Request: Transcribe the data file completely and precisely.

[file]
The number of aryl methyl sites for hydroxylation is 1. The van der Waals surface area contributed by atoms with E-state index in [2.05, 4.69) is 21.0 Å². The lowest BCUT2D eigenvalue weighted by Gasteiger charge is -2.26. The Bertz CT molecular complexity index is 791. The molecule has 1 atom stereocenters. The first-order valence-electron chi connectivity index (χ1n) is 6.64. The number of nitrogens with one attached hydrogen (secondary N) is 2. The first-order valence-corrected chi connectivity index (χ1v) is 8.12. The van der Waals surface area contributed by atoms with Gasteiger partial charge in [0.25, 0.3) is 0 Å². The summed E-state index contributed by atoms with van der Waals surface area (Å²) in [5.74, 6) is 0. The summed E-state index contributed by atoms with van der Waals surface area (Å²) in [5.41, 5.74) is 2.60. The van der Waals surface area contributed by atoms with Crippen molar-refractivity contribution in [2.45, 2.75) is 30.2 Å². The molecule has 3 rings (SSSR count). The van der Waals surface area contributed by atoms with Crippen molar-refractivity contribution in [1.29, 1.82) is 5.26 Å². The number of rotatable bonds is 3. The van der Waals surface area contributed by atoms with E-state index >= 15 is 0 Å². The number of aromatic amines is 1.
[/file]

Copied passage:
The number of aryl methyl sites for hydroxylation is 1. The van der Waals surface area contributed by atoms with E-state index in [2.05, 4.69) is 21.0 Å². The lowest BCUT2D eigenvalue weighted by Gasteiger charge is -2.26. The Bertz CT molecular complexity index is 791. The molecule has 1 atom stereocenters. The first-order valence-electron chi connectivity index (χ1n) is 6.64. The number of nitrogens with one attached hydrogen (secondary N) is 2. The first-order valence-corrected chi connectivity index (χ1v) is 8.12. The van der Waals surface area contributed by atoms with Gasteiger partial charge in [0.25, 0.3) is 0 Å². The summed E-state index contributed by atoms with van der Waals surface area (Å²) in [5.74, 6) is 0. The summed E-state index contributed by atoms with van der Waals surface area (Å²) in [5.41, 5.74) is 2.60. The van der Waals surface area contributed by atoms with Crippen molar-refractivity contribution in [2.45, 2.75) is 30.2 Å². The molecule has 3 rings (SSSR count). The van der Waals surface area contributed by atoms with Crippen molar-refractivity contribution in [1.29, 1.82) is 5.26 Å². The number of rotatable bonds is 3. The van der Waals surface area contributed by atoms with E-state index >= 15 is 0 Å². The number of aromatic amines is 1.